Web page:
Pinterest Adding Affiliate Links Without Disclosing

    February 6, 2012
    Mike Tuttle
    Comments are off for this post.

Most people who use Pinterest are there for the cool things they can find and re-pin. Many of those find and pint new items themselves, adding to the experience overall. Lots of people have expressed dismay that someone might want to use Pinterest for anything commercial, while other see no problem with it so long as they don’t wind up feeling “sold to” every time they visit the site.

Some items pinned on Pinterest are for sale. Not necessarily directly by the pinner, but somewhere. And, Pinterest is taking advantage of this to make money. If an item is available through an affiliate marketing arrangement, Pinterest uses a program called SkimLinks to add their unique identifier to the link, thus generating a commission for themselves if you buy the item.

Most people don’t have a problem with this. If they choose to buy something they found on Pinterest, they are fine with the site getting a commission. But, the issue some have with the practice is that Pinterest never told them this was happening.

Other sites do this. For example, if you use the Metafilter community website and post a link to a book on Amazon, Metafilter will place their Amazon affiliate ID within that link. But, they tell you it will be done. Everyone understands this and expects it. Apparently, Pinterest told no one. So, if a pinner happens to work through a program that has an affiliate element within it, and spends the week pinning up interesting items that are for sale, they have no idea that Pinterest is adding its ID link to all their pins and that htye could end up with a commission payout for all their personal efforts.

Again, most people are fine with this if they know about it. But, it is bad form for Pinterest to not disclose it.

  • Matt

    I would like something clarified. If I have an item on my site that I have an affiliate program for and pin my page URL will Pinterest hijack that link if they find the product has an affiliate program?

    Example: I review a blender on my site. That page has an affiliate link. I pin that page to Pinterest and drive traffic to my page in hopes that a visitor clicks the affilate link to where they can purchase the blender.


    • http://www.LAokay.com Steven G

      Yes, that is exactly what is happening. The affiliate links are being hijacked for credit going to Pinterest, and not the affiliate to where Pinterest got the link from. They are replacing affiliate id’s.

    • Mike Tuttle

      Not according to what I am seeing. I did a test yesterday on this. I pinned an item containing my own Amazon affiliate link. The link stayed there throughout the posting process. I just checked it again and my ID is still there.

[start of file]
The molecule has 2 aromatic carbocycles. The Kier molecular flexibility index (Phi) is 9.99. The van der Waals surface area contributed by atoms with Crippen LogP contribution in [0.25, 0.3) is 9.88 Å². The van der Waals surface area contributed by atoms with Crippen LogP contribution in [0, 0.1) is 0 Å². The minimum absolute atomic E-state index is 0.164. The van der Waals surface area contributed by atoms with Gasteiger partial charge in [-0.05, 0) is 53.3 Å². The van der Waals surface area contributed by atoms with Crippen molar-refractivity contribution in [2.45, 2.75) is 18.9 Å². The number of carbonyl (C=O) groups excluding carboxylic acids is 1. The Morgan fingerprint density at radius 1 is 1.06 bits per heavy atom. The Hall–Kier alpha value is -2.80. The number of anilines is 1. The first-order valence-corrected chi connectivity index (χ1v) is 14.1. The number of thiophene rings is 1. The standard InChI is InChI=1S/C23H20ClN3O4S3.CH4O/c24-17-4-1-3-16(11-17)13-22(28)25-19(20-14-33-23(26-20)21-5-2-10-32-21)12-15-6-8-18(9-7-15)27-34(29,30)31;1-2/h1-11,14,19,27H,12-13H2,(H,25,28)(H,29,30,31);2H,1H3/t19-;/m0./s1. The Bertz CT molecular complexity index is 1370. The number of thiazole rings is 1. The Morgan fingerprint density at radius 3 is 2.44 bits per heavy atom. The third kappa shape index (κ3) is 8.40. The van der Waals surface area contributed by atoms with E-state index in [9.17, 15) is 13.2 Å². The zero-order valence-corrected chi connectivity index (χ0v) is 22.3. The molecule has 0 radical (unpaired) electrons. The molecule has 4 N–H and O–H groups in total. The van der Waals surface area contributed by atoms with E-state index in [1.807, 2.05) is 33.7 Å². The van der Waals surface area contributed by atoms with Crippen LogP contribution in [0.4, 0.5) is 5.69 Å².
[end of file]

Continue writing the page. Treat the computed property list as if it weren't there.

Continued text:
Word is that Pinterest is putting its affiliate ID in only in cases where there was no ID to begin with. If you put one in there, it stays. My own test would seem to confirm this.

  • http://gtomanagement.com Joel Garcia

    Steven G is incorrect. Matt, if you are hosting the image that you pin to Pinterest on your own domain and there is an affiliate link on your page url that the image is displayed on, your affiliate link is safe. This is, in fact, a good use of Pinterest. You are using Pinterest to drive traffic to your affiliate website and then attempting to convert that traffic into a click on your affiliate links.

    Pinterest is using the SkimLinks service to modify the destination url of pins that go directly to merchant websites with affiliate programs for which SkimLinks is an affiliate. SkimLinks reads the merchant url and creates an affiliate link on the fly, but does not alter pin links that have an existing affiliate link. If an affiliate pins something to Pinterest and then edits the pin url to be their own affiliate link, it is untouched by SkimLinks when the link is clicked.

    However, if you are a merchant with an affiliate marketing program and encourage your store traffic to pin product images to drive traffic to your online store, you are unknowingly providing an affiliate commission to Pinterest and SkimLinks for any sales that result from that traffic. The problem is that this relationship between Pinterest and SkimLinks was not disclosed. While the Pinterest links can result in an increase in traffic and sales, the added affiliate commission should be a known aspect instead of a hidden expense to merchants.

    Pinterest is still in beta at this time. Both merchants and affiliates should keep an eye on this situation as changes may develop.

  • Bill Durling

    Wouldn’t this put Pinterest in violation of the FTC’s rules about “clear and conspicuous” disclosure of material gain?

  • http://www.howdo-i-get-out-of-debt.com Cathi

    Here is what I have found from personal experience over the past few days with pinterest.

    If I pin a normal url leading back to an article I’ve written that is selling something from Amazon then everything is fine.

    If I take my Amazon affiliate link and post it straight to Pinterest, my affiliate id disappears out of the link when it is clicked on to go to Amazon.

    If I cloak my link using tinyurl or pretty link, Pinterest intercepts with a spam warning or inappropriate content warning. The same also happens if I run my link through a php redirect on my own site.

    So…if you leave your affiliate links as is, Pinterest hijack them. If you cloak them Pinterest labels them as spam or inappropriate content and if you link back to your own site from pinterest then google will slap you for being attached to a link farm.

    I know everyone loves Pinterest at the moment but I think a Google slap would have more severe consequences than not promoting your business on Pinterest..And as Pinterest seem hell-bent on hijacking your business it may be wiser to play a watching brief and see how everything unfolds in the next few weeks.